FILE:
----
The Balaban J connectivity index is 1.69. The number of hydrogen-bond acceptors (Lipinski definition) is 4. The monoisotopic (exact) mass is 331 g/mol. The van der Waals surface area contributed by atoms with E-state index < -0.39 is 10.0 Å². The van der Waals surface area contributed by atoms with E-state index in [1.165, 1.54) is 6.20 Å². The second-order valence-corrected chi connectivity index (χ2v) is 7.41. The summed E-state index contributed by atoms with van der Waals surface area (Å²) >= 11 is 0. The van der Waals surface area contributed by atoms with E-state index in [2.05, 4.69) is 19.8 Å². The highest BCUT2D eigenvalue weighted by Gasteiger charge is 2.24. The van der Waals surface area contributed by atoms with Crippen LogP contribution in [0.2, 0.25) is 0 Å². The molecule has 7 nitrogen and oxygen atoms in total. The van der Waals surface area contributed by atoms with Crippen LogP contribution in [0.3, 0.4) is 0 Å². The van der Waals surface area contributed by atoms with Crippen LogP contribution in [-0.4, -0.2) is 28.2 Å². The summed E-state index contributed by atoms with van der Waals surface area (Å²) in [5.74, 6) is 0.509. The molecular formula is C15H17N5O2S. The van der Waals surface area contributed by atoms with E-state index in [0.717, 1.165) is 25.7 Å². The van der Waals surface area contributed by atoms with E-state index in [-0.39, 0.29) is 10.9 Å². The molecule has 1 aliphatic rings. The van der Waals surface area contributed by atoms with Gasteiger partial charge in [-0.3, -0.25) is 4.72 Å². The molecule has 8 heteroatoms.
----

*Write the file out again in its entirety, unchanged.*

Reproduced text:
The Balaban J connectivity index is 1.69. The number of hydrogen-bond acceptors (Lipinski definition) is 4. The monoisotopic (exact) mass is 331 g/mol. The van der Waals surface area contributed by atoms with E-state index < -0.39 is 10.0 Å². The van der Waals surface area contributed by atoms with E-state index in [1.165, 1.54) is 6.20 Å². The second-order valence-corrected chi connectivity index (χ2v) is 7.41. The summed E-state index contributed by atoms with van der Waals surface area (Å²) >= 11 is 0. The van der Waals surface area contributed by atoms with E-state index in [2.05, 4.69) is 19.8 Å². The highest BCUT2D eigenvalue weighted by Gasteiger charge is 2.24. The van der Waals surface area contributed by atoms with Crippen LogP contribution in [0.2, 0.25) is 0 Å². The molecule has 7 nitrogen and oxygen atoms in total. The van der Waals surface area contributed by atoms with Crippen LogP contribution in [0.3, 0.4) is 0 Å². The van der Waals surface area contributed by atoms with Crippen LogP contribution in [-0.4, -0.2) is 28.2 Å². The summed E-state index contributed by atoms with van der Waals surface area (Å²) in [5.74, 6) is 0.509. The molecular formula is C15H17N5O2S. The van der Waals surface area contributed by atoms with E-state index in [0.717, 1.165) is 25.7 Å². The van der Waals surface area contributed by atoms with E-state index in [-0.39, 0.29) is 10.9 Å². The molecule has 1 aliphatic rings. The van der Waals surface area contributed by atoms with Gasteiger partial charge in [-0.3, -0.25) is 4.72 Å². The molecule has 8 heteroatoms.